Retired Alberta teacher on trial for second historical indecent assault
David O'Reilly, 73, was convicted last month of assaulting another 14-year-old girl
For the second time in two months, a retired Alberta teacher is on trial accused of indecently assaulting a female student.
In October, David O'Reilly was found guilty of the indecent assault of a 14-year-old student in 1980 at Ellerslie Campus school. O'Reilly, 73, was given a suspended sentence and 18 months probation.
He was also placed on the national sex offender registry.
O'Reilly allegedly assaulted another female student at the same school four years earlier. She was a 14-year-old Grade 9 student at the time.
Her identity is protected by a court-ordered publication ban. The woman is now 59 and lives in New Zealand. She testified by video conference.
She said she remembers being singled out by O'Reilly, who taught physical education at the school.
"He was seen as a cool teacher and I was a naive country girl," she said. "I was quite flattered by that."
She said she liked it when he complimented her on her looks and suggested she'd look even better if she wore contacts instead of eyeglasses.
In hindsight, she thinks she was being groomed.
"I was just a young girl and didn't know any better really," she said.
She testified she remembers him putting his hand on her knee and holding her for "too long at the hips" when she was practising gymnastics.
The woman also recalled spending time alone with O'Reilly in his office, sitting on his knee and him quickly fondling her breasts with his hand moving up her thigh.
There were other encounters when she was standing.
"Initially, I would stand against the wall and he would stand with his hands on either side of me," she said. "I had no idea about sexual behaviour at that age, so I was confused by what was going on. A little bit scared and uncertain about what was appropriate."
She also told Court of Queen's Bench Justice Thomas Rothwell that on one occasion O'Reilly kissed her. She said she got frightened when he pressed the lower half of his body up against hers while she leaned against the wall.
"It wasn't a long kiss, but it was a suggestive kiss," she said. "I just knew it was wrong and I really didn't know what to do."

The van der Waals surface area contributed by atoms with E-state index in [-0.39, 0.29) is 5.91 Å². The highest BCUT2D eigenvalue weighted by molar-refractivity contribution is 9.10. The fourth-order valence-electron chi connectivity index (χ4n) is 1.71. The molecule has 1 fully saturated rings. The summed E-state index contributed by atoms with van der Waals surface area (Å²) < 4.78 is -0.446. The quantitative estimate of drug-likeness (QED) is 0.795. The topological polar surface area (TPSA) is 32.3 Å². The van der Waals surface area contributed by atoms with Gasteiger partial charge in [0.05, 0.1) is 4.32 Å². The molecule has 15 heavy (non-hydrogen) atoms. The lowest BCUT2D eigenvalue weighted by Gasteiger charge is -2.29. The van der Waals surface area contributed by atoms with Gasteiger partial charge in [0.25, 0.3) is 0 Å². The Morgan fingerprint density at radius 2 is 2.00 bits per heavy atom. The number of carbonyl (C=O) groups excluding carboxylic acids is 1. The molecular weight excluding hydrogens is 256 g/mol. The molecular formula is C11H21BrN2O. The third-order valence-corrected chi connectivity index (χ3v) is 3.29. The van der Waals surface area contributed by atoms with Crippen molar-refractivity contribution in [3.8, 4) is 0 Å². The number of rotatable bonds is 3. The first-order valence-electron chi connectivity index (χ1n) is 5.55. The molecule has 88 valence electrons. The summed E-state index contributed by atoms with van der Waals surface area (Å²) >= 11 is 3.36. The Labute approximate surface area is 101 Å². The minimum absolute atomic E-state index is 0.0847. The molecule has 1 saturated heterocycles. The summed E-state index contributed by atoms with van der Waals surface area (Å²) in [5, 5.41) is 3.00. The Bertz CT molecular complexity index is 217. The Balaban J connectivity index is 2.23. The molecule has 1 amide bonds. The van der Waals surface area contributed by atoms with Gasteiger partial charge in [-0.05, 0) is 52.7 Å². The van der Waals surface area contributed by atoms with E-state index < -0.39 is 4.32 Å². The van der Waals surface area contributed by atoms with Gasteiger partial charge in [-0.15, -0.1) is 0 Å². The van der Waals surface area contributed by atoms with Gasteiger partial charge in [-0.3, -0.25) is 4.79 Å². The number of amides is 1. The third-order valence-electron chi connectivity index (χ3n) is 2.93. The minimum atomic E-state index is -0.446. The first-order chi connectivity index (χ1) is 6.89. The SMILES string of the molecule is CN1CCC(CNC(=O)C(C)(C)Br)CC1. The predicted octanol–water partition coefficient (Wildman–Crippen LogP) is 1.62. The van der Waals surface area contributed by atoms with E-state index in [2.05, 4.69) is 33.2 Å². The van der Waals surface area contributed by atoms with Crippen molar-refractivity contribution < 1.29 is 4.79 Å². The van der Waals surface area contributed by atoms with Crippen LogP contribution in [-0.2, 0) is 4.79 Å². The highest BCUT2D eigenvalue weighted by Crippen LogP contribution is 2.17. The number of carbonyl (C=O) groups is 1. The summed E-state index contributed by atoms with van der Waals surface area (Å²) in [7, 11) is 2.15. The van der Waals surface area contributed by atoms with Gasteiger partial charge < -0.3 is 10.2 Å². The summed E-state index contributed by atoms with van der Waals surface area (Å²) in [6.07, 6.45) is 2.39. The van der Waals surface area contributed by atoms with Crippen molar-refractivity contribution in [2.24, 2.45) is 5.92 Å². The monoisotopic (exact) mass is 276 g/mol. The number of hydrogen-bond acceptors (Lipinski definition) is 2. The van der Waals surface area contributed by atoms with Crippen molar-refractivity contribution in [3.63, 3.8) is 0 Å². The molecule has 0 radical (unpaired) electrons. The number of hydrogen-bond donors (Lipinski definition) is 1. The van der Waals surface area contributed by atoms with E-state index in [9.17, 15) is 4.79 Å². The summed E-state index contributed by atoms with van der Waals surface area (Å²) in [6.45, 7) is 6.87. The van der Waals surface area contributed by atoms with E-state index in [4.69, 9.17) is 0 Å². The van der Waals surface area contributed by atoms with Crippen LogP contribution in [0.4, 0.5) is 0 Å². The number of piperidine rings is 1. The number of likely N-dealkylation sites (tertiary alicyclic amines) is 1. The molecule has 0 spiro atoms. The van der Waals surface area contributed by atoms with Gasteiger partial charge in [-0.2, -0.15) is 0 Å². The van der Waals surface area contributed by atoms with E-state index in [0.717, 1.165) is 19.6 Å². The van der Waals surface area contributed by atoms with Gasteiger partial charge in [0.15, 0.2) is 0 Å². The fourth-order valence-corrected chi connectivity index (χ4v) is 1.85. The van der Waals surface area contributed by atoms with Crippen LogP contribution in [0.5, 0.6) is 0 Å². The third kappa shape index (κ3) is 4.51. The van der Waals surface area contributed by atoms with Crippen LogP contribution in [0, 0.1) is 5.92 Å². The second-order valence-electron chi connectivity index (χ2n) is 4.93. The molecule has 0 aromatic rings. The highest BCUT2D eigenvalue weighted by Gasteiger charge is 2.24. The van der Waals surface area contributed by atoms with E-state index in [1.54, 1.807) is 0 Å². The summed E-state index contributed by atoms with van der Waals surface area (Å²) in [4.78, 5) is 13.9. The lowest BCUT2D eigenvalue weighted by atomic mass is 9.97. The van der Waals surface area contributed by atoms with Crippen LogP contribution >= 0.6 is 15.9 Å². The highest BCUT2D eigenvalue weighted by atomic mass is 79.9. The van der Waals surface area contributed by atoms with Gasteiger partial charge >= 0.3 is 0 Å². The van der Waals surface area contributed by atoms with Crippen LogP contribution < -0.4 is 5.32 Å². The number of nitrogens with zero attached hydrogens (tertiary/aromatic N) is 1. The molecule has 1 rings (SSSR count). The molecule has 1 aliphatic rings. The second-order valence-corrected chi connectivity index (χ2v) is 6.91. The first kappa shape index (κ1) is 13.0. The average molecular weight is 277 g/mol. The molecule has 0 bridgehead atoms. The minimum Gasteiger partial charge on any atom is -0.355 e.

The woman said she ducked out under his arms and ran away.
"To me, that was almost an ending in a way," she said. "Because it did quite frighten me. I don't recall much after that."
Pages from the woman's 1980 Ellerslie Campus school yearbook were made an exhibit at the trial. O'Reilly signed her yearbook and wrote, "Thanks for the memories ... of a lot of good times that I'll remember for a long time, if not now."
The woman testified she had a vivid memory of going to a lake cabin with O'Reilly and his then-wife in the summer of 1976 to watch Olympic gymnastics.
On Tuesday, O'Reilly's ex-wife testified for the defence.
Ellen Singleton testified she has no memory of that encounter, nor did anyone in their family own a lake cabin at the time.
O'Reilly did not testify in his own defence.
The judge will hand down his decision on Friday morning.
'It's very exhausting'
The woman who was indecently assaulted by O'Reilly in 1980 attended this week's trial, even though she admitted she found it increasingly difficult to be in the same room with her attacker.
"It's very exhausting, is how I feel when I leave the courtroom for the day," she told CBC News. "I'm doing it because I'm a strong woman and I'm here to support the gal that came forward for this trial."
The woman said she kept a close eye on O'Reilly while his accuser testified. He was allowed to sit at the back of the courtroom next to his wife, rather than in the prisoner's box. At one point he was leaning back in his chair with his arms crossed.
"He's sitting nonchalant, but I can see the facial features change and the colour of his face change during the trial," she said. "It gets red or white in colour when different things are being said on the stand."
O'Reilly's lawyer has filed a notice of appeal on the October conviction. He calls the verdict unreasonable and argues he was denied the right to a fair trial because the judge was biased toward him.
O'Reilly is asking the court to hear his appeal and overturn his conviction. Failing that, he wants Alberta's highest court to order a new trial by judge and jury.